Sumatra, perhaps the quintessential Indonesian coffee, doesn't grow on estates or big farms. It comes from the backyards and garden plots of small landholders, who often have only a few trees. Yet, it's the elementary way they process beans by hand, using the semi-washed method, that could be the secret to this coffee's unconstrained flavor and hefty, syrup-like body.
Cherries are pulped on the farm with a hand-cranked mill, and the seeds hand washed in a basket. Collectors purchase and hull the coffee while still moist and dark grayish-green, removing the parchment shells and allowing the beans to sun-dry only briefly before delivering them to the port of Medan. Along the way, they become fully dry in stages — acquiring their characteristic Sumatran earthiness and complexity.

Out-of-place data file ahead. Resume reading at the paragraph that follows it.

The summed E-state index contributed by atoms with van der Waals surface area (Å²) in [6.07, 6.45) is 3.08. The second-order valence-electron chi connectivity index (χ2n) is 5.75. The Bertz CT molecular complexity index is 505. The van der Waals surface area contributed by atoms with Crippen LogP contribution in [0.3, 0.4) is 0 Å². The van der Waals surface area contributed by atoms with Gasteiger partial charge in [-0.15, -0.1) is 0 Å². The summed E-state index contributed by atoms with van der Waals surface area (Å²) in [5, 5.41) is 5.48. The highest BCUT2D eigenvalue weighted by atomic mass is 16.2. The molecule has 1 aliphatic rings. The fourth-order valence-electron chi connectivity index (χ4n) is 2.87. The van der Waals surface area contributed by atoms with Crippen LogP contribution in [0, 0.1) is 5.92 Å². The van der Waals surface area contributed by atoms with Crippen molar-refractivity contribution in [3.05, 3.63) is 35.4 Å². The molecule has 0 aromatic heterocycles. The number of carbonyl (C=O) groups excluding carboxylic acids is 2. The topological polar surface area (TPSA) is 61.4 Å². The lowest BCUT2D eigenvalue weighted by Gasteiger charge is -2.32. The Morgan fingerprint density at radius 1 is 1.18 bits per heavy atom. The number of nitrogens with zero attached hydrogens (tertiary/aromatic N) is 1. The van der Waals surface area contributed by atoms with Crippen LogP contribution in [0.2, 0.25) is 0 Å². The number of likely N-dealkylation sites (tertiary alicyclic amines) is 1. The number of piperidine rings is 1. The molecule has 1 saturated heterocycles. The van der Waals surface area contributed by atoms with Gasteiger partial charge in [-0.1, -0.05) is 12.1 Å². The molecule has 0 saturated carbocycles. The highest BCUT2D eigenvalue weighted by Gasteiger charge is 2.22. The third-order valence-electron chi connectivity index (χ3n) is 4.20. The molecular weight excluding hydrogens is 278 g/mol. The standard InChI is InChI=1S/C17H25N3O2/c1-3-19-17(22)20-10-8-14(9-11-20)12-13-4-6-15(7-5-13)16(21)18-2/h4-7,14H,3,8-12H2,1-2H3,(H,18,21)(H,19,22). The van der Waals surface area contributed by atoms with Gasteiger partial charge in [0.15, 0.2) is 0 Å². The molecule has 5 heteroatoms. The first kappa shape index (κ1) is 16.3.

Because each lot might include the beans of 100 different farmers, great Sumatra relies on strong relationships and sharp tasting skills. We sample exhaustively for every lot we select, looking for the most exceptional body and sweet herbal nuances to coax out with our signature Peet's roast. The result is a gutsy, glorious coffee that brews a richly seductive cup.